For the escape game itself, you are split into teams of six. Each player gets to choose one legendary hero to help the team overcome the various challenges and puzzles.

Saber: Altria Pendragon (Lily)
Archer: Robin Hood
Lancer: Elizabeth Bathory
Rider: Astolfo
Caster: Helena Blavatsky
Assassin: Henry Jekyll & Hyde

Like many of the escape games I’ve played, Escape from the Baker Street follows the standard pattern. You are given various puzzles to solve—sometimes on paper and sometimes involving various objects. Once you solve the puzzle, you turn it in to a member of the staff who then provides you with both a bit more of the plot and the next puzzle for your group to solve. Solve them all in an hour and you win. Don’t and, well… game over.

For my group this time, I brought along two people with similar knowledge of both escape games and Fate/Grand Order. We were joined by two strangers who, while huge fans of Fate/Grand Order, had never played a real world escape game before. And as we didn’t have a sixth player in our team, the most experienced of us doubled up on servants. (I personally ended up as the master of Helena Blavatsky).

Before the start of the game, we were warned that Escape from the Baker Street is rather difficult as far as escape games go with a meager 15% expected win rate.

Now, while I’ve played around five escape games over the past two years, I wouldn’t call myself anything beyond an average player. In that time, I have only won one: the amusement park-spanning One Piece Film Gold escape game. More often than not, my team and I reach the end of the game, but get the bad ending rather than the secret good one.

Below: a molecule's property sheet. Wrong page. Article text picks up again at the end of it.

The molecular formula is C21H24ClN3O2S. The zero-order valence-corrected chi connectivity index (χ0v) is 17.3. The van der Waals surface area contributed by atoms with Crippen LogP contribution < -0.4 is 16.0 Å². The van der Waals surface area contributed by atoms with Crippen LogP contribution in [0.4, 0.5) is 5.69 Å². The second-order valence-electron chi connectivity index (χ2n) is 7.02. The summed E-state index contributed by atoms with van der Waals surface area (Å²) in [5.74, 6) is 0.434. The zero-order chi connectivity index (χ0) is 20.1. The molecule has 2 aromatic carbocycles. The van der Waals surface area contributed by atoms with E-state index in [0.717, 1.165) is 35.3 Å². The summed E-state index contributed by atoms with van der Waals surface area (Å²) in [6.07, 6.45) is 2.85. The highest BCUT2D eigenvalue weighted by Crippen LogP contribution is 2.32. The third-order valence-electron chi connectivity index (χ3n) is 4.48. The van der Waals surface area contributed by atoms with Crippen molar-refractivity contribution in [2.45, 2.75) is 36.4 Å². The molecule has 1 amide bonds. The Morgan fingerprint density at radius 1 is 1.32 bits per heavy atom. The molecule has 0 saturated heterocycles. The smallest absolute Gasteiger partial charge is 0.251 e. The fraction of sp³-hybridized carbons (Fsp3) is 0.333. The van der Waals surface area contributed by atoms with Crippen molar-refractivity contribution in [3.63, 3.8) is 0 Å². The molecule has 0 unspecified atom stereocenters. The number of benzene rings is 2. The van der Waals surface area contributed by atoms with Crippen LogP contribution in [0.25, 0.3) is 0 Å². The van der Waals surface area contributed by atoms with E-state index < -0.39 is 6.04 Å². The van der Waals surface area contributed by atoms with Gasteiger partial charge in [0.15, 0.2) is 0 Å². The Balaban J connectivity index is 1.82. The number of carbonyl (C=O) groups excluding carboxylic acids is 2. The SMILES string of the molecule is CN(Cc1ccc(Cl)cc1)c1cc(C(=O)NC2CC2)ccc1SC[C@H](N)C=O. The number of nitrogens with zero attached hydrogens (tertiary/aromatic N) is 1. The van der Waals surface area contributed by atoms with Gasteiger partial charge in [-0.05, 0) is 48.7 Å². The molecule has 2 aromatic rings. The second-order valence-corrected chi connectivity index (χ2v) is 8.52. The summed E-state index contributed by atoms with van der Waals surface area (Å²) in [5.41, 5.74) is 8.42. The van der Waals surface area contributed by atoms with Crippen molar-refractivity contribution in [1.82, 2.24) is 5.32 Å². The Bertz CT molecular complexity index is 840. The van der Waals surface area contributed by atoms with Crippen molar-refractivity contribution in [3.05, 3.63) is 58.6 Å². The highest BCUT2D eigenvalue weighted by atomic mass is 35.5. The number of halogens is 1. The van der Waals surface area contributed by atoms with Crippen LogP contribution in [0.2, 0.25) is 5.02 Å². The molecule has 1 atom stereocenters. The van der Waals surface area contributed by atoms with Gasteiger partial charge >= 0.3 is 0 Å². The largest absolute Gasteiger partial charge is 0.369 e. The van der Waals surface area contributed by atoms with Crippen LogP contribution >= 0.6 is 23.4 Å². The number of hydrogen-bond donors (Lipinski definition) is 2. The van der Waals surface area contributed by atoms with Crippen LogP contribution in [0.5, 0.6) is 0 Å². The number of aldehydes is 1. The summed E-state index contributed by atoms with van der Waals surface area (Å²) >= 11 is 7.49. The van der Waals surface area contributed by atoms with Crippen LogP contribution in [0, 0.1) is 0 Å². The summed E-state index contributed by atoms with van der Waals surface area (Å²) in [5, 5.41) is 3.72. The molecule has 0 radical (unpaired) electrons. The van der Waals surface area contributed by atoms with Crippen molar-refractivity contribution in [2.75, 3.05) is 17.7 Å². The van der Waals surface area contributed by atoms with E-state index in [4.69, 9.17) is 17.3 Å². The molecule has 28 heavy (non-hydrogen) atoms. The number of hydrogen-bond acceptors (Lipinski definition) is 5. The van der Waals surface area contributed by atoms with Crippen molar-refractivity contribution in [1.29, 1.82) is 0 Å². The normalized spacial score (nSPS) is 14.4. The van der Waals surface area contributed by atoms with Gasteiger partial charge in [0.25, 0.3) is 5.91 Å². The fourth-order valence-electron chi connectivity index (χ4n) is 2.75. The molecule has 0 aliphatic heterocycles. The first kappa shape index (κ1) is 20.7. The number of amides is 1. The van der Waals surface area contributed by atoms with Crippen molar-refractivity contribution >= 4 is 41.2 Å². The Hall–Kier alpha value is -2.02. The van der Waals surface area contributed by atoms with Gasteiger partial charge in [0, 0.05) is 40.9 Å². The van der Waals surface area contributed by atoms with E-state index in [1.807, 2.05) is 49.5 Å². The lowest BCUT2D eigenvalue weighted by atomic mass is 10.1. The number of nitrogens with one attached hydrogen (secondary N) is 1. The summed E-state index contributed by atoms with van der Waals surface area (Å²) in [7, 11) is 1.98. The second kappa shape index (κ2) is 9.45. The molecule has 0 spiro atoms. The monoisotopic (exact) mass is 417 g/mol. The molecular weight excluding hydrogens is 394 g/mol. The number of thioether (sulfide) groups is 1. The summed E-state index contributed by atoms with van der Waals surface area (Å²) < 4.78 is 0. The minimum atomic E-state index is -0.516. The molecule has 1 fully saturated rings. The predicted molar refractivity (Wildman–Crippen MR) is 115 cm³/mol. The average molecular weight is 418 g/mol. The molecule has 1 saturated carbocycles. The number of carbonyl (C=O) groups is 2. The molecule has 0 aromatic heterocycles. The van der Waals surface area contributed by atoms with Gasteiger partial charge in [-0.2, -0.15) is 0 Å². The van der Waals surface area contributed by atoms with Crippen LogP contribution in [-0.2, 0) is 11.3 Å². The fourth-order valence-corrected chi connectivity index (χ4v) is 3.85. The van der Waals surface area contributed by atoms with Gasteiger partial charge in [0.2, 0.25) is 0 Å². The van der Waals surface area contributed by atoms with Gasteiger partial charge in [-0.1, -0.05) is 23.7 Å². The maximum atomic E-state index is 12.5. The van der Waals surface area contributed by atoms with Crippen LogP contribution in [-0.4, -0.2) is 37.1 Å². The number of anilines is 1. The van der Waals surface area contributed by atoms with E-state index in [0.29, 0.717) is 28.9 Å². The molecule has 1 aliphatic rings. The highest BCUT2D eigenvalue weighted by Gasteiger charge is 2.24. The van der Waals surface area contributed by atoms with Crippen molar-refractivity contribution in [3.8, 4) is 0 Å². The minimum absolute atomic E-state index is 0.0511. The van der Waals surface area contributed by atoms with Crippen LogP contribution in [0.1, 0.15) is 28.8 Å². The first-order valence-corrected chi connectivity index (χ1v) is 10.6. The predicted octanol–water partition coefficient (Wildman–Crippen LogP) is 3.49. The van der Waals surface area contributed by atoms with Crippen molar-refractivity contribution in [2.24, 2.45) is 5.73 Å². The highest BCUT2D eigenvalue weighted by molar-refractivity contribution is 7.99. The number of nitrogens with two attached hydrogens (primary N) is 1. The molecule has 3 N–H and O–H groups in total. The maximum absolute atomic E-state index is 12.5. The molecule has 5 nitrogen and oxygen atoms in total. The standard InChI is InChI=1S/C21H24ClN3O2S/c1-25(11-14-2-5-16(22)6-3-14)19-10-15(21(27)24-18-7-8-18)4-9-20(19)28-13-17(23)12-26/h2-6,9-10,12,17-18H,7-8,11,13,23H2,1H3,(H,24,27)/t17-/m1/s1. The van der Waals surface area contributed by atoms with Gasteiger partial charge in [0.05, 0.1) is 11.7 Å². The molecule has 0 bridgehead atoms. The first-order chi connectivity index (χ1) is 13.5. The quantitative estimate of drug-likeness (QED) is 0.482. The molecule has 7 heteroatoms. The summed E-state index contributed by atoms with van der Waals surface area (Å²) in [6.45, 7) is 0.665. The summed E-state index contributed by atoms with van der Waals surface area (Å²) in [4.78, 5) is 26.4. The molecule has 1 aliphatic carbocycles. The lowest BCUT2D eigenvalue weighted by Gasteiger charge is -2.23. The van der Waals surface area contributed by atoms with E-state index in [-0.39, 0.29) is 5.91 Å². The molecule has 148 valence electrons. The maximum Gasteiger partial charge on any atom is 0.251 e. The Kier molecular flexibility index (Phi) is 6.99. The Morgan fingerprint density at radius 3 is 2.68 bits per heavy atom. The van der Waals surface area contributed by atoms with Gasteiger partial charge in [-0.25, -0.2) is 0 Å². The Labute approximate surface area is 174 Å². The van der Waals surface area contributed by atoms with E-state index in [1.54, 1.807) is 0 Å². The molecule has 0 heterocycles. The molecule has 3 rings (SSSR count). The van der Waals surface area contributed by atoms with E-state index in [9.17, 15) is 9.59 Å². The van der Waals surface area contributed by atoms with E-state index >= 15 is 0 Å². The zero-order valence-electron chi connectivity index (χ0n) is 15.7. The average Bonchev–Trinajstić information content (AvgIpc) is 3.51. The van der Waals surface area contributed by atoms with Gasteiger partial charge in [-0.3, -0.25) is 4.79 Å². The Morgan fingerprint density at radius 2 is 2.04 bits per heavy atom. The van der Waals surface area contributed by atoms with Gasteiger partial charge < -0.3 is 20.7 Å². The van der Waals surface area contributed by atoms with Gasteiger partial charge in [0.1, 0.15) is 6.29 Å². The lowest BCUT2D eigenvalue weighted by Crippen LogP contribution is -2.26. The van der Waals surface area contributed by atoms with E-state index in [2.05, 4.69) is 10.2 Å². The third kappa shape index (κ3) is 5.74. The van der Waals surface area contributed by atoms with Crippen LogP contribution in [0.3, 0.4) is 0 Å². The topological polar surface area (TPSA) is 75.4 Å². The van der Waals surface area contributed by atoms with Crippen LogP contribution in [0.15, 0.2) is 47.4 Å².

So as an average player, I agree that Escape from the Baker Street is quite challenging. But to prevent players from becoming stuck for too long on a single puzzle (and thus missing out on the fun stuff the late game has to offer), each team gets a hint book they can use at their own discretion.

However, even with the aid of the hint book, a mere two teams of twelve correctly solvedEscape from the Baker Street in my session. Unfortunately, my team was not one of them. As is par for the course for me, we were heartbreakingly close, but not quite there.

As happy as Escape from the Baker Street will make those looking for a challenging escape game, it will make fans of Fate/Grand Order even happier. The escape game heavily incorporates the franchise‘s lore and uses it constantly throughout the puzzles, so much so that if you are a Fate fan, you will have a clear edge in the game.

The story is likewise strong. It explores the complex relationship between Shinjuku Archer and Holmes while still giving you and Mashu the chance to shine as heroes.

Even if you’re terrible at puzzles in general and escape games in specific, I would recommend Escape from the Baker Street to any fan as long as you speak enough Japanese to play it (there are currently no announced plans for a Western release). Win or lose, it feels like a missing chapter to Fate/Grand Order and the fact that you get to actually participate in the story is the icing on the already delicious cake.

Fate/Grand Order Puzzle Singularity I: Escape from the Baker Street can be played at the following locations:

Tokyo: 5/11/2018 ~ 6/10/2018 at the “Harajuku Himitsu Kichi of SCRAP
Osaka: 6/2/2018 ~ 7/1/2018 at the “Osaka Himitsu Kichi of SCRAP
Nagoya: 6/23/2018 ~ 7/22/2018 at the “Nazo Complex Nagoya”
Yokohama: 7/7/2018 ~ 7/22/2018 at the “Ajito of SCRAP Yokohama”
Sapporo: 8/4/2018 ~ 8/19/2018 at the “Ajito of SCRAP Sapporo”
Fukuoka: 8/4/2018 ~ 8/26/2018 at the “Ajito of SCRAP Fukuoka”

Tickets can be bought through the event’s official homepage (Japanese only).